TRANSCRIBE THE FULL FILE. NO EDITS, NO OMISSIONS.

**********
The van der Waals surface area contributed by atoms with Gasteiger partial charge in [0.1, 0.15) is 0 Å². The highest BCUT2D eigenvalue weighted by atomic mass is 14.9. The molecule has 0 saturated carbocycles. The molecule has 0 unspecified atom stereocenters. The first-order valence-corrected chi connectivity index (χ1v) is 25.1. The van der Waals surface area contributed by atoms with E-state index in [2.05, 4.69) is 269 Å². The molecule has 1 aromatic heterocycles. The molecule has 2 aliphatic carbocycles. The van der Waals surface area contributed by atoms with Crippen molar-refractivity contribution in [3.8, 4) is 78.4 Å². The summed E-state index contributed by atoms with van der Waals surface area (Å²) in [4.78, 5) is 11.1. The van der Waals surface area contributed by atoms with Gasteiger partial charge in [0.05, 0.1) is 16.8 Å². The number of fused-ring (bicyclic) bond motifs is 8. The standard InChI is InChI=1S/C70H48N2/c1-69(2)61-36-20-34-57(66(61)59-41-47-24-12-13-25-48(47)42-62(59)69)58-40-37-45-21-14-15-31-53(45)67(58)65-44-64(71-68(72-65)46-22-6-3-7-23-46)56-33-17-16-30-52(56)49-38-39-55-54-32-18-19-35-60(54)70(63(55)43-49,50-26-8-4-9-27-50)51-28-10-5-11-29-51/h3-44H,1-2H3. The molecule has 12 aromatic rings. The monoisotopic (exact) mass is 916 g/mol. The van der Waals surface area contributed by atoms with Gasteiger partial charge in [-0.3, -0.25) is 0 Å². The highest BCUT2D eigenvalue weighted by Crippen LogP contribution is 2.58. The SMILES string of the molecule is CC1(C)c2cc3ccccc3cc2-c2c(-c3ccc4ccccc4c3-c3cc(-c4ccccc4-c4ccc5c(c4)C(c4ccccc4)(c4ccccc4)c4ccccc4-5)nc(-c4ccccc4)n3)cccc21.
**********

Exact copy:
The van der Waals surface area contributed by atoms with Gasteiger partial charge in [0.1, 0.15) is 0 Å². The highest BCUT2D eigenvalue weighted by atomic mass is 14.9. The molecule has 0 saturated carbocycles. The molecule has 0 unspecified atom stereocenters. The first-order valence-corrected chi connectivity index (χ1v) is 25.1. The van der Waals surface area contributed by atoms with E-state index in [2.05, 4.69) is 269 Å². The molecule has 1 aromatic heterocycles. The molecule has 2 aliphatic carbocycles. The van der Waals surface area contributed by atoms with Crippen molar-refractivity contribution in [3.8, 4) is 78.4 Å². The summed E-state index contributed by atoms with van der Waals surface area (Å²) in [4.78, 5) is 11.1. The van der Waals surface area contributed by atoms with Gasteiger partial charge in [0.05, 0.1) is 16.8 Å². The number of fused-ring (bicyclic) bond motifs is 8. The standard InChI is InChI=1S/C70H48N2/c1-69(2)61-36-20-34-57(66(61)59-41-47-24-12-13-25-48(47)42-62(59)69)58-40-37-45-21-14-15-31-53(45)67(58)65-44-64(71-68(72-65)46-22-6-3-7-23-46)56-33-17-16-30-52(56)49-38-39-55-54-32-18-19-35-60(54)70(63(55)43-49,50-26-8-4-9-27-50)51-28-10-5-11-29-51/h3-44H,1-2H3. The molecule has 12 aromatic rings. The monoisotopic (exact) mass is 916 g/mol. The van der Waals surface area contributed by atoms with Gasteiger partial charge in [-0.3, -0.25) is 0 Å². The highest BCUT2D eigenvalue weighted by Crippen LogP contribution is 2.58. The SMILES string of the molecule is CC1(C)c2cc3ccccc3cc2-c2c(-c3ccc4ccccc4c3-c3cc(-c4ccccc4-c4ccc5c(c4)C(c4ccccc4)(c4ccccc4)c4ccccc4-5)nc(-c4ccccc4)n3)cccc21.